The supermarket in Japan was great fun. The seafood section was huge compared to the meat section; opposite from my grocery store here in the U.S. There were unfamiliar vegetables, very different snack items and many seafood options that simply are absent at my local grocery store.
Grocery store visits in travels abroad make great tourist destinations. One gets to see different food items, labels in different languages, different marketing techniques, etc. In fact, there were Japanese men in the produce section during my visit shouting out something that sounded to me like moaning. But they were, in fact, greeting customers to the produce section. Moreover, a visit to the grocery store while abroad is a great way to experience local culture and see everyday people in an everyday setting.
The photo shows two different vegetables commonly eaten in Japan. I actually ate both several times in my meals but did not know what they looked like uncooked in the produce section. Can you name the two vegetables?
Five hours after landing at the airport in Japan, I had my first unique Japanese cultural experience in the form of flooring. Sure, the ride to my friend’s house in a car with the steering wheel on the other side was different. Store and road signs written in Japanese were surely different, too. Continue reading
Here’s another post about the U.S. for my Japanese readers with a brochure in Japanese at the end.
We recently visited Colorado for several days (go Rockies!) and enjoyed a day trip to Wyoming also, my first visit to this state. We visited old West Cheyenne and Laramie. In Cheyenne, we took a trolley tour of the town, and the tour guide gave a fantastic oratory on the “Wild West” history of Cheyenne as we stopped by historical buildings and parking lots that once were historical buildings…
Listening to her fantastic tales and truths, one could only imagine the rowdy town of the late 1800s with notorious characters like Wild Bill Hickok, Continue reading
For two days in a row I tried to decipher the words of the Japanese train announcer as he quickly announced the specific train stops while riding the railway to Kyoto with my friend. The one phrase I finally understood was “Omi-Hachiman, Omi-Hachiman desu,” roughly translated into English as “the next stop is Omi-Hachiman.” Although we did not get off the train in Omi-Hachiman, the announcer’s rhythmic words stuck in my head like a catchy little tune. Continue reading
More commonly known as “Stars and Stripes”, “Star-Spangled Banner”, and “Old Glory”, the Flag of the United States received an official day of observance on August 3rd, 1949, when President Truman designated June 14th as National Flag Day. But, it wasn’t quite that easy… Continue reading
Last year at this time I was in Japan! This is the first anniversary of the best trip of my life. Since I was a young I’ve wanted to visit Japan. Continue reading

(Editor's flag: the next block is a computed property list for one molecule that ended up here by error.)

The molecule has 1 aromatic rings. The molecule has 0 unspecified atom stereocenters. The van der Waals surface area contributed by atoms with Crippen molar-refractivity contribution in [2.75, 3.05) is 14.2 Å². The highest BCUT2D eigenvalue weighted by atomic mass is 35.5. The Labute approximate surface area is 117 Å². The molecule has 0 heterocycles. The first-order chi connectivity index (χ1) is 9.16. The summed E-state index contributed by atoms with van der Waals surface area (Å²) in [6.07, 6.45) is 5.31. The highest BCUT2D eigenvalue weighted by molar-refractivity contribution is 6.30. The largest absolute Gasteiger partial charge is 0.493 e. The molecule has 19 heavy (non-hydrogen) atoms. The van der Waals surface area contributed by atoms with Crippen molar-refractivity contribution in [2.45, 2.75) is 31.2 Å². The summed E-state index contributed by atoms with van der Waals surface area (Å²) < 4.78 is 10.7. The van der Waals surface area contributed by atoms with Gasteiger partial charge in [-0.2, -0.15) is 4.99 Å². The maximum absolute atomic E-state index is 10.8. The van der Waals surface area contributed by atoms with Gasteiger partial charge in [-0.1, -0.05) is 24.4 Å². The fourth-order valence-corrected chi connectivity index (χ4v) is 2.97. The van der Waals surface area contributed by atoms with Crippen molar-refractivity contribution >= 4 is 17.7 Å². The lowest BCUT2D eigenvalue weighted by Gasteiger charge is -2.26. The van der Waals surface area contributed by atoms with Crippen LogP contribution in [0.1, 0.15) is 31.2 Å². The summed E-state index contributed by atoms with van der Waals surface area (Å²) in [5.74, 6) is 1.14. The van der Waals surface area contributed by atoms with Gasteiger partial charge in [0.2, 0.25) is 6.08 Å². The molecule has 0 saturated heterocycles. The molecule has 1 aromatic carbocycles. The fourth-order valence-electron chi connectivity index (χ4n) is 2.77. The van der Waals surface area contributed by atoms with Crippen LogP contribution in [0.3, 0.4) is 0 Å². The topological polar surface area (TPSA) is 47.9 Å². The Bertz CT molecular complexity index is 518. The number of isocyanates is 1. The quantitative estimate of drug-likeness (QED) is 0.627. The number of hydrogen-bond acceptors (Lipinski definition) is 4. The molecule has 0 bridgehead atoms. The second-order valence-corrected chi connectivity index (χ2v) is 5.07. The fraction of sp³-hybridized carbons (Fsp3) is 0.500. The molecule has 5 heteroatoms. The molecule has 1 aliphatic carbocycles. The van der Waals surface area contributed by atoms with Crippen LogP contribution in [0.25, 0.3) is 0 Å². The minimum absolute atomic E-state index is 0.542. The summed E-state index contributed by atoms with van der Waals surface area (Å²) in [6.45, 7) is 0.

The TOKYO SKYTREE® is the world’s tallest free-standing broadcasting tower, reaching up 634 meters into the sky (2,080 feet). The Skytree is also quite new, completed in 2012. It was designed with the concept of bringing traditional together with the future, and the name, height, design and color all have meaning relevant to Japanese culture. Continue reading
We boarded the Shinkansen (“bullet” train) early and headed to Tokyo. Traveling close to 200 m.p.h., the scenery whizzed by. The Shinkansen is a story in itself, so let’s just fast forward to Tokyo where we meet Super Tour Man. But first, my friend and I got off the train, and moving in speedy train fashion my friend whizzed us through the extremely large Tokyo train station, me at her heels, out the other side into the super-sized city. Of course, it’s always movement at top speed with my speedy friend who is amazingly following her phone map while speed walking while we were looking for our hotel. We speedily found it. Then, my friend informed me we were running late (yes, running—that’s being late, fast–) to catch our Hato tour bus to inner Tokyo. So, it was out of the hotel and towards the tour bus depot. Continue reading
The National Cherry Blossom Festival, Washington D.C., U.S.A.
MARCH 20 – APRIL 12, 2015
“Each year, the National Cherry Blossom Festival commemorates the 1912 gift of 3,000 cherry trees from Mayor Yukio Ozaki of Tokyo to the city of Washington, DC. The gift and annual celebration honor the lasting friendship between the United States and Japan and the continued close relationship between the two countries.” Read all about the intriguing history of this event along with visitor information and events at http://www.nationalcherryblossomfestival.org. Continue reading
Manatee Springs State Park
One of my blog’s purposes is to foster understanding between the folks of America and Japan. Most of my blog postings are about my trip to Japan. However, I thought that perhaps my Japanese readers might also like to read about the sights and life in the U.S. So, here is a narrative about one of our camping trips.
Each state in the U.S. has several state parks reserved for the purpose of public recreation or for the preservation of natural beauty or historic association. Visiting and staying in the state parks is very economical. Many state parks offer picnic and camping facilities, and one can camp in a camping tent or camper. Park admission for daytime use averages $8.00 per vehicle, and overnight camping fees average less than $20.00 per night.
Recently, we had the pleasure of camping at one of these fine state parks, Manatee Springs State Park in Chiefland, FL. Rolling in with the camper Continue reading